Follow the Energy

How living things draw energy from the environment may be a clue to their history.

The Eridania Basin on Mars is about 3.7 billion years old. Seafloor deposits, which likely contain evidence of hydrothermal activity, are shown in color.

Astrobiologists have known for some time that the quest to understand how life originated on Earth is relevant to the search for life on other worlds. Now Joseph Michalski from the University of Hong Kong and his colleagues are suggesting that a good way to understand life’s origins might be to follow the energy sources, such as molecular hydrogen, sulfur, and iron, that the earliest organisms used. And using this strategy, evidence of early life might be easier to find on Mars than on Earth.

This seems puzzling at first, given the richness of biota on Earth and the cold, dry, and seemingly lifeless environment of Mars. But hardly any piece of Earth’s crust is left from the time when life is thought to have first appeared—about four billion years ago. Plate tectonics has recycled nearly all of it. And considering that Earth’s surface was taken over by photosynthetic life starting about three billion years ago, finding biosignatures from earlier organisms would be extremely difficult.

Michalski calls attention to the fact that Mars has an iron- and sulfur-rich crust, with abundant evidence of ancient hydrothermal activity and production of molecular hydrogen gas, which could have fueled an early biosphere. Also, since Mars transitioned from a warmer, wetter phase to an ice ball around four billion years ago, any biosignatures from that earlier period should be well preserved just below the planet’s frozen surface. Because Martian rocks are not recycled by plate tectonics, most of them are much older than rocks on Earth.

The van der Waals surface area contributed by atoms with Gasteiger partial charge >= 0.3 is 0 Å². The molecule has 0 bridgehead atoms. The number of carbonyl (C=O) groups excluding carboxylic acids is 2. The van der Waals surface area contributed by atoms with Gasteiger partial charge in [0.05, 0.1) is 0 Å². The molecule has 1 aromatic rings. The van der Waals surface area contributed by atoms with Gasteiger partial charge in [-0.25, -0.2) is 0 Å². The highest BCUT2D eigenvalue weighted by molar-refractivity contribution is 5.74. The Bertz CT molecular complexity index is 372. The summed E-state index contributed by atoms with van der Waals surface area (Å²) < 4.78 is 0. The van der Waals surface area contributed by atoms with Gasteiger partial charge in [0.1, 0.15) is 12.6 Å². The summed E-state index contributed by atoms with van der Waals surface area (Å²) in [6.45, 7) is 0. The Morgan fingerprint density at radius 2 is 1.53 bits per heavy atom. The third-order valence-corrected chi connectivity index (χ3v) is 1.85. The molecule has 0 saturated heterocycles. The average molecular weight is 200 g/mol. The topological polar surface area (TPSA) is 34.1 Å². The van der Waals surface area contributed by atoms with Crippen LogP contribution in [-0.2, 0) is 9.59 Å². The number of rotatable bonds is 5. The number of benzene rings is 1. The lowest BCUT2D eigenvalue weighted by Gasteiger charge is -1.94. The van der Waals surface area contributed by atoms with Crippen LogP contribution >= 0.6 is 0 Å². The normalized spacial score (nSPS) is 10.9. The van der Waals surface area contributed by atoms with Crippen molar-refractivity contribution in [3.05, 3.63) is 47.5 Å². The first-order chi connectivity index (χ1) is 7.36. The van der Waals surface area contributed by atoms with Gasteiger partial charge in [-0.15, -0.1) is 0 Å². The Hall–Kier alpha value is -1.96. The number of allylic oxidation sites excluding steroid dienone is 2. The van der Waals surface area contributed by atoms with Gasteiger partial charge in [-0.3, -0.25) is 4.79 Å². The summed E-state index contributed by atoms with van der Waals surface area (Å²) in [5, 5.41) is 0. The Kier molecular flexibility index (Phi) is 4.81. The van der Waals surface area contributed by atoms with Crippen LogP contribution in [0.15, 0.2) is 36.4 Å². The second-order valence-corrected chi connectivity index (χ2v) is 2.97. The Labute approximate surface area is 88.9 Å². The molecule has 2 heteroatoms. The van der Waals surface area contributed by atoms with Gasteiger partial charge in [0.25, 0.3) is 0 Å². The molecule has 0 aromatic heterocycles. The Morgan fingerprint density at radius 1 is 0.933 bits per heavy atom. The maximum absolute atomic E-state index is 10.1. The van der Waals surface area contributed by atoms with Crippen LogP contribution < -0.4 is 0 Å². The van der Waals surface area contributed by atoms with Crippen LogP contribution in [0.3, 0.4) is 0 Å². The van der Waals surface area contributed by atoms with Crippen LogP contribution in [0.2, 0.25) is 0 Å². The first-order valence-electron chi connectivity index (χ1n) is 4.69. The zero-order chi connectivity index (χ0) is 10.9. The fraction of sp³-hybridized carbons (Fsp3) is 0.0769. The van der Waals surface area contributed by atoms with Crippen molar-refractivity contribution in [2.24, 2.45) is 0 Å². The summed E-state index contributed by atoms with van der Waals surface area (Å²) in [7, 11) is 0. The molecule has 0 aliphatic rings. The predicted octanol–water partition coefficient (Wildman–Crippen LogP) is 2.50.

The similarity of some of the (fossilized) hydrothermal environments on Mars to those on Earth is intriguing. But we can’t jump to conclusions. Michalski and co-authors assume that terrestrial life originated in these kinds of settings, which is far from established, and still very much under discussion. Even if it did, Mars was, and is, a different place. An alkaline deep ocean hydrothermal vent probably did not exist there, and there may have been other missing ingredients.

Nevertheless, investigating ancient energy sources that aren’t commonly in use today is a step in the right direction. In another paper published in Nature Geoscience, Kazumi Ozaki from the NASA Astrobiology Institute and colleagues claim that the rise of a microbial community using hydrogen gas as an energy source, and interacting with other microbes using an ancient type of photosynthesis that didn’t involve oxygen, would have caused global warming and increased global temperatures by many degrees Celsius. That may be how Earth avoided becoming a global snowball.

The biological use of ancient energy sources might even help explain the Faint Young Sun Paradox: the long-standing puzzle of why the early Earth’s global temperatures were at times higher than they are today, despite the Sun’s radiation output being 25-30 percent lower now.

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